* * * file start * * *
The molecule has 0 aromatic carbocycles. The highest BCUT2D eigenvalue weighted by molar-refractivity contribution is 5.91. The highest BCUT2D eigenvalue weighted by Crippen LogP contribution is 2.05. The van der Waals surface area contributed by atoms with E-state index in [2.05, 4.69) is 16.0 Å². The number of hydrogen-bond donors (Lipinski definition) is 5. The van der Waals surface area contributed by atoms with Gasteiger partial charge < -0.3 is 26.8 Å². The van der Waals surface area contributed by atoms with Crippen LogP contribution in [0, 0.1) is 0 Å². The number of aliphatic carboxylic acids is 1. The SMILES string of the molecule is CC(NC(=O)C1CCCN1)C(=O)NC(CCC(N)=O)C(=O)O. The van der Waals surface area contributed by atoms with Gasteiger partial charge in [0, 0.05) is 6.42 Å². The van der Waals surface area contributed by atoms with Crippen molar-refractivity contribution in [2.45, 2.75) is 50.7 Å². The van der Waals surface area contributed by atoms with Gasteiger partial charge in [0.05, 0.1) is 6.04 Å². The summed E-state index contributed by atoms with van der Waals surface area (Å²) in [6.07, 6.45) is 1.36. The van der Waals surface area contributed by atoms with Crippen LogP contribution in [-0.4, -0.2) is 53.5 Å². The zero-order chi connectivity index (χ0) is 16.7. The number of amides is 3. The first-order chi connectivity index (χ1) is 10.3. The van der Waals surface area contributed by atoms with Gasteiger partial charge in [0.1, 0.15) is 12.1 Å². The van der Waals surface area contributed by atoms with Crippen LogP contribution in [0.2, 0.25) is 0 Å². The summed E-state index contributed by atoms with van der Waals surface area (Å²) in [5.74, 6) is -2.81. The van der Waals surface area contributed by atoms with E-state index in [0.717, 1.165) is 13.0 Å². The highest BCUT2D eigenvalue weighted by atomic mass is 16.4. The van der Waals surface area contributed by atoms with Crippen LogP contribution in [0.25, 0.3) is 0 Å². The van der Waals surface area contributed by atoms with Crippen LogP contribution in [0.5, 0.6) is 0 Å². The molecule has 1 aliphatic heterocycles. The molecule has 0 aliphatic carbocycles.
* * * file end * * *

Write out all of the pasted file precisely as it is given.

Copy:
The molecule has 0 aromatic carbocycles. The highest BCUT2D eigenvalue weighted by molar-refractivity contribution is 5.91. The highest BCUT2D eigenvalue weighted by Crippen LogP contribution is 2.05. The van der Waals surface area contributed by atoms with E-state index in [2.05, 4.69) is 16.0 Å². The number of hydrogen-bond donors (Lipinski definition) is 5. The van der Waals surface area contributed by atoms with Gasteiger partial charge < -0.3 is 26.8 Å². The van der Waals surface area contributed by atoms with Crippen LogP contribution in [0, 0.1) is 0 Å². The number of aliphatic carboxylic acids is 1. The SMILES string of the molecule is CC(NC(=O)C1CCCN1)C(=O)NC(CCC(N)=O)C(=O)O. The van der Waals surface area contributed by atoms with Gasteiger partial charge in [0, 0.05) is 6.42 Å². The van der Waals surface area contributed by atoms with Crippen molar-refractivity contribution in [2.45, 2.75) is 50.7 Å². The van der Waals surface area contributed by atoms with Gasteiger partial charge in [0.05, 0.1) is 6.04 Å². The summed E-state index contributed by atoms with van der Waals surface area (Å²) in [6.07, 6.45) is 1.36. The van der Waals surface area contributed by atoms with Crippen LogP contribution in [-0.4, -0.2) is 53.5 Å². The zero-order chi connectivity index (χ0) is 16.7. The number of amides is 3. The first-order chi connectivity index (χ1) is 10.3. The van der Waals surface area contributed by atoms with Gasteiger partial charge in [0.1, 0.15) is 12.1 Å². The van der Waals surface area contributed by atoms with Crippen LogP contribution in [0.2, 0.25) is 0 Å². The summed E-state index contributed by atoms with van der Waals surface area (Å²) in [5.74, 6) is -2.81. The van der Waals surface area contributed by atoms with E-state index in [0.717, 1.165) is 13.0 Å². The highest BCUT2D eigenvalue weighted by atomic mass is 16.4. The van der Waals surface area contributed by atoms with Crippen LogP contribution in [0.25, 0.3) is 0 Å². The van der Waals surface area contributed by atoms with Crippen LogP contribution in [0.5, 0.6) is 0 Å². The molecule has 1 aliphatic heterocycles. The molecule has 0 aliphatic carbocycles.